In a unanimous vote Thursday, the Fort Wayne Legacy Joint Funding Committee approved a $1 million loan for renovations to Quimby Village’s Clyde Theatre.
"I’ve been working on this project for five years and I think it’s going to be a great project for the neighborhoods, for the city of Fort Wayne, for the region," said Rick Kinney, owner of Even Keel Event Productions, which owns and is renovating the theater.
The Legacy Fund consists of money generated by the lease and sale of Fort Wayne’s old power utility.
The Clyde Theatre closed in 1994 and has not reopened since, despite multiple attempts to repurpose the facility. A successful renovation, supporters say, will be a catalyst to revitalize the troubled shopping center south of downtown.
The proposal scored an average 3.6 out of a possible 5 on the criteria the committee uses to evaluate projects up for consideration. A score of 4 would mean the proposal automatically moves forward to the City Council table. Although the Clyde Theatre project didn’t earn enough points to automatically move forward, committee chairman Ron Turpin said the project received one of the highest scores the board has seen in an application to date.
An interest rate for the loan hasn’t yet been determined, but Turpin said the Legacy Fund’s finance committee plans to determine a rate in the near future. The loan will be repaid by funds generated by the Quimby Village Tax Increment Financing District. Kinney has said he will not apply for a tax abatement for the project.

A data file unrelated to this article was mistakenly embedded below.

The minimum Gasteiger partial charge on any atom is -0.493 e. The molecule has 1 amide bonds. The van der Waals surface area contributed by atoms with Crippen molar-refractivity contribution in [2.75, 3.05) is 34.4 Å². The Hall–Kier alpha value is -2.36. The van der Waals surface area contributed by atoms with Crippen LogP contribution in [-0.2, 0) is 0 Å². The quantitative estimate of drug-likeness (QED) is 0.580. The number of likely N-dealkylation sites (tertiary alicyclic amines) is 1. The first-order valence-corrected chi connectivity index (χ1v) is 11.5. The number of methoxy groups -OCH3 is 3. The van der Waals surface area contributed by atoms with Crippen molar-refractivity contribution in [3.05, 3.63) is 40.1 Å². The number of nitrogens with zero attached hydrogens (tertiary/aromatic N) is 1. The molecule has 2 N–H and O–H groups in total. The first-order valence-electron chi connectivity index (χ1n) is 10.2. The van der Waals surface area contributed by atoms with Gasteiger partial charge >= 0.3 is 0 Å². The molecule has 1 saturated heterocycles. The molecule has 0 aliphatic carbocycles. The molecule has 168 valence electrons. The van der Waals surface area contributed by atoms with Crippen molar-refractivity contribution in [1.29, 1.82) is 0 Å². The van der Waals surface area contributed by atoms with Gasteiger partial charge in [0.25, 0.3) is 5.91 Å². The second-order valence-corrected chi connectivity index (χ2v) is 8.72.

TIFs are generally seen by municipalities as an economic development tool in which property taxes generated in a designated district can be captured and used for improvements within that district.
In addition to Legacy Funds, the project has received tentative approval for a $1 million grant from northeast Indiana’s Regional Development Authority, as part of the Regional Cities Initiative. The project also recently received a $1.5 million investment from Chuck Surack, founder and CEO of Sweetwater Sound.
Kinney said renovating the theater will help draw visitors, particularly millennials, to Fort Wayne.
"Since the Regional Cities announcement on Tuesday, I’ve gotten more than 25 emails, including one I got last night from a fellow that’s lived in the same house for 60 years, there. He’s nearly 90 years old and he’s excited about the development," Surack said. "So it’s not just young people."
The proposal still needs to be reviewed by the City Council, where approval will require six votes.
The city administration and council will also collaborate to determine the loan process moving forward for the fund’s finance committee, which is a separate entity, Turpin said.
Once that process is determined, the funding committee will hold a special meeting to approve it.
Parks Director Al Moll, who also sits on the Legacy Fund committee, was absent Thursday.